559 F.3d 561 (D.C. Cir. 2009), 07-1151, National Resources Defense Council v. E.P.A.
|Docket Nº:||07-1151, 08-1057.|
|Citation:||559 F.3d 561|
|Party Name:||NATURAL RESOURCES DEFENSE COUNCIL, Petitioner v. ENVIRONMENTAL PROTECTION AGENCY, Respondent. American Farm Bureau Federation, et al., Intervenors.|
|Case Date:||March 20, 2009|
|Court:||United States Courts of Appeals, Court of Appeals for the District of Columbia Circuit|
Argued Oct. 8, 2008.
On Petitions for Review of Final Actions of the Environmental Protection Agency.Colin C. O'Brien argued the cause for petitioner. With him on the briefs was John Walke.
Joshua M. Levin, Attorney, U.S. Department of Justice, argued the cause for respondent. With him on the brief was
John C. Cruden, Deputy Assistant Attorney General.
Peter S. Glaser argued the cause for intervenor. With him on the brief were Norman W. Fichthorn, Julie Anna Potts, and Harold P. Quinn Jr.Richard E. Schwartz entered an appearance.
Before: HENDERSON, RANDOLPH and ROGERS, Circuit Judges.
RANDOLPH, Circuit Judge:
State authorities submit air pollution emissions data to the Environmental Protection Agency. EPA monitors the data in order to evaluate regional compliance with national air pollution standards. In 2007, EPA promulgated a regulation governing the exclusion of emissions data during " exceptional events" such as natural disasters. The Natural Resources Defense Council (NRDC) brought petitions for review, seeking to set aside the rule's definition of " natural events" and to vacate several statements in the preamble to the rule concerning types of events that may qualify as " exceptional."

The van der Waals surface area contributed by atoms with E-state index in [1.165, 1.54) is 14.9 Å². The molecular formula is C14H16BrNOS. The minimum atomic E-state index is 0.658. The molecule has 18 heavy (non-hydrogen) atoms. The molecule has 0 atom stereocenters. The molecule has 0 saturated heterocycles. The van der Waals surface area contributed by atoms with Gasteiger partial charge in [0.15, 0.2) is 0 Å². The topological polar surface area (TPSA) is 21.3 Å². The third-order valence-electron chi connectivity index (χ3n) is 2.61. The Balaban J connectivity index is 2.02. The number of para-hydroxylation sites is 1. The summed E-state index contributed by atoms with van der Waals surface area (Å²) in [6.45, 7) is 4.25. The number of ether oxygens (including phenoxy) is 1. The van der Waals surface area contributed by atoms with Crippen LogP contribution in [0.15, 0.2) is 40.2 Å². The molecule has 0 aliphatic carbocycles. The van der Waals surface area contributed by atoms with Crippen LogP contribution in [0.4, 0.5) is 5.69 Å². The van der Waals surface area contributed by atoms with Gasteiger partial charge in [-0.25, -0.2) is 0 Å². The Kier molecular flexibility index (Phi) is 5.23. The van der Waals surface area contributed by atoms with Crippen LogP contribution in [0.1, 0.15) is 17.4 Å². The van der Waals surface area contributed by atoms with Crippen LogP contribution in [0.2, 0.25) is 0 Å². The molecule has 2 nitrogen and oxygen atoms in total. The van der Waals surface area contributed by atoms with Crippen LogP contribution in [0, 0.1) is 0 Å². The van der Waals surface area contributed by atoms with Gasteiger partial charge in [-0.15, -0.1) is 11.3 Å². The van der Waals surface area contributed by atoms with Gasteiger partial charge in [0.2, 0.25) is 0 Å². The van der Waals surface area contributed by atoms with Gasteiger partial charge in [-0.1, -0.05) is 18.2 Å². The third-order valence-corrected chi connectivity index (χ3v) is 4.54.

The Clean Air Act commands EPA to promulgate national air quality standards for certain air pollutants. States develop and implement plans to comply with EPA's air quality standards. 42 U.S.C. § § 7408-7410. The states have established a network of air quality monitoring stations to measure regional compliance with EPA's national standards. Based on this data, EPA designates areas as being in either " attainment" or " nonattainment" and imposes more rigorous pollution control measures in " nonattainment" areas. See 42 U.S.C. § § 7407(d), 7502.
In 2005, Congress amended the Clean Air Act to require EPA to promulgate regulations governing air quality monitoring during " exceptional events." See 42 U.S.C. § 7619(b). The amended statute defined " exceptional event" as an event that " (i) affects air quality; (ii) is not reasonably controllable or preventable; (iii) is an event caused by human activity that is unlikely to recur at a particular location or a natural event; and (iv) is determined by the Administrator ... to be an exceptional event." Id. § 7619(b)(1)(A). EPA published a final exceptional events rule, accompanied by a lengthy preamble, in March 2007. Treatment of Data Influenced by Exceptional Events, 72 Fed.Reg. 13,560 (Mar. 22, 2007) (codified at 40 C.F.R. § § 50.1, 50.14, 51.930). The final rule's definition of " exceptional events," codified at 40 C.F.R. § 50.1(j), repeated the statutory language. In the next subsection, the rule defined " natural event" -as used in 42 U.S.C. § 7619(b)(1)(A)(iii)-as " an event in which human activity plays little or no direct causal role." 40 C.F.R. § 50.1(k). The rule also provided that states may " flag" anomalous data caused by exceptional events, and that EPA will then review the flagged data and determine whether to exclude it from the set of data used in reviewing compliance with its air quality standards. 40 C.F.R. § 50.14.